Social Media Strike!

By Larry Sanger | 25 June 2019 LARRY SANGER — On July 4 and 5 (at least one day), people with serious grievances against social media — including you? — will go on strike. You […]

Food fertilizer punches the Gulf in the gut

Record-setting rains have left Midwest cropland bogged down with so much water that many farmers have been forced to delay planting. Typically, 96% of U.S. corn crops are already planted come June,1 but in 2019 only 67% were planted as of early June — and in some states, like Indiana and Illinois, rates were as low as 31% and 45%, respectively.2

The implications of the deluge of rain, and resulting flooding, spread far beyond the agricultural fields themselves, however. There are 18 major river basins3 in the continental U.S., with the largest belonging to rivers that feed the Mississippi river.4 What is upstream will travel downstream, and this includes runoff from agricultural lands.

Pollution in the form of agricultural runoff has been linked to an excess of nutrients in waterways that leads to algae overgrowth, depleting the water of oxygen and killing fish and other marine life in expansive dead zones.

Rains may lead to ‘very large’ dead zone in Gulf of Mexico

With the high levels of spring and summer rains seen in many parts of the Midwest, scientists are predicting that the dead zone in the Gulf of Mexico will be close in size to the record-setting 8,776 square-mile dead zone measured in 2017.

The National Oceanic and Atmospheric Administration (NOAA) estimated that the summer 2019 dead zone in the Gulf of Mexico will reach roughly 7,829 miles, which is about the size of the state of Massachusetts, and bigger than the 5,770 square-mile five-year average size.5 According to NOAA:6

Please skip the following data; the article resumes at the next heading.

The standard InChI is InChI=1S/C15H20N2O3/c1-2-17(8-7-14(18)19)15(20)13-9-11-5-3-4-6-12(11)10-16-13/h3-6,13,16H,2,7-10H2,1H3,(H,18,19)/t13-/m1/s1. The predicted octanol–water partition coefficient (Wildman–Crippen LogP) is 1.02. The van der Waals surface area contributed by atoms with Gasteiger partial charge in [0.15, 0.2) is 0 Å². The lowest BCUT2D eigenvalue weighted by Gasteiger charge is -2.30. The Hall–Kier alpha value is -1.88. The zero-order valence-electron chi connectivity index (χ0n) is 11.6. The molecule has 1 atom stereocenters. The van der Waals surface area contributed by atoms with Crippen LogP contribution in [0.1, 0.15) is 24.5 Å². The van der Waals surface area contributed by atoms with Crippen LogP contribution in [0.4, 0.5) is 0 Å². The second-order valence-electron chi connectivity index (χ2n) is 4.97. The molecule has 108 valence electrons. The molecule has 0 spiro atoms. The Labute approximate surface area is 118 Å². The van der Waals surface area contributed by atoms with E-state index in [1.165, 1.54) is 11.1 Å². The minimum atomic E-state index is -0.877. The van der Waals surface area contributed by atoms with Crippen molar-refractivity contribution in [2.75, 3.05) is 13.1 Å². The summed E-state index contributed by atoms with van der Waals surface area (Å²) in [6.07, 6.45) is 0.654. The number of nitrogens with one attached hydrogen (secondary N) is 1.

“A major factor contributing to the large dead zone this year is the abnormally high amount of spring rainfall in many parts of the Mississippi River watershed, which led to record high river flows and much larger nutrient loading to the Gulf of Mexico. This past May, discharge in the Mississippi and Atchafalaya rivers was about 67% above the long-term average between 1980 and 2018.

USGS [U.S. Geological Survey] estimates that this larger-than average river discharge carried 156,000 metric tons of nitrate and 25,300 metric tons of phosphorus into the Gulf of Mexico in May alone. These nitrate loads were about 18% above the long-term average, and phosphorus loads were about 49% above the long-term average.”

According to the U.S. Environmental Protection Agency (EPA), manure from industrial agriculture is the primary source of nitrogen and phosphorus in surface waterways and groundwater.7 However, runoff from chemical fertilizers spread on agricultural fields also contributes.

In dead zones, animals in the area can suffocate and die, with those unable to easily swim away, such as burrowing crabs and worms in the sediment, being most affected. Other species, like shrimp and eels, may be forced to swim to shallower waters to find oxygen.8